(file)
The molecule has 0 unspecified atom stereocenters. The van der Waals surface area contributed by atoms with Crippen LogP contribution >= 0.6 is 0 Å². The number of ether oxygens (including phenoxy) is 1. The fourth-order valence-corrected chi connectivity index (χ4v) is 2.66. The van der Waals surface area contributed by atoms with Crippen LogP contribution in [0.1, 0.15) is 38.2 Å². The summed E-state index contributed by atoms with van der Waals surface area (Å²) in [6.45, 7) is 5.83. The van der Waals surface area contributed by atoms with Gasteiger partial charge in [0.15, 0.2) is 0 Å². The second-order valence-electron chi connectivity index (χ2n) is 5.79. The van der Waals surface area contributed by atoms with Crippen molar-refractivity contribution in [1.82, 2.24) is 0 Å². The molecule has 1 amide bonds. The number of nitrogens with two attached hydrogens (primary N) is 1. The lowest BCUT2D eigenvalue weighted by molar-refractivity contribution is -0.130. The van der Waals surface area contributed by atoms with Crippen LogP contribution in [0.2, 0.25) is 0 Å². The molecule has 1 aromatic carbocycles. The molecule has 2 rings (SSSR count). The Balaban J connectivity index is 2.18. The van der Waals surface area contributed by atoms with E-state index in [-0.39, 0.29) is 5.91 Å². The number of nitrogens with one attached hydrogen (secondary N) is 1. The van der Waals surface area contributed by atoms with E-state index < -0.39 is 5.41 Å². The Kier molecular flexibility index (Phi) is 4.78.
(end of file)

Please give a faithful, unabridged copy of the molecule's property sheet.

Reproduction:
The molecule has 0 unspecified atom stereocenters. The van der Waals surface area contributed by atoms with Crippen LogP contribution >= 0.6 is 0 Å². The number of ether oxygens (including phenoxy) is 1. The fourth-order valence-corrected chi connectivity index (χ4v) is 2.66. The van der Waals surface area contributed by atoms with Crippen LogP contribution in [0.1, 0.15) is 38.2 Å². The summed E-state index contributed by atoms with van der Waals surface area (Å²) in [6.45, 7) is 5.83. The van der Waals surface area contributed by atoms with Gasteiger partial charge in [0.15, 0.2) is 0 Å². The second-order valence-electron chi connectivity index (χ2n) is 5.79. The van der Waals surface area contributed by atoms with Crippen molar-refractivity contribution in [1.82, 2.24) is 0 Å². The molecule has 1 amide bonds. The number of nitrogens with two attached hydrogens (primary N) is 1. The lowest BCUT2D eigenvalue weighted by molar-refractivity contribution is -0.130. The van der Waals surface area contributed by atoms with Crippen LogP contribution in [0.2, 0.25) is 0 Å². The molecule has 1 aromatic carbocycles. The molecule has 2 rings (SSSR count). The Balaban J connectivity index is 2.18. The van der Waals surface area contributed by atoms with E-state index in [-0.39, 0.29) is 5.91 Å². The number of nitrogens with one attached hydrogen (secondary N) is 1. The van der Waals surface area contributed by atoms with E-state index < -0.39 is 5.41 Å². The Kier molecular flexibility index (Phi) is 4.78.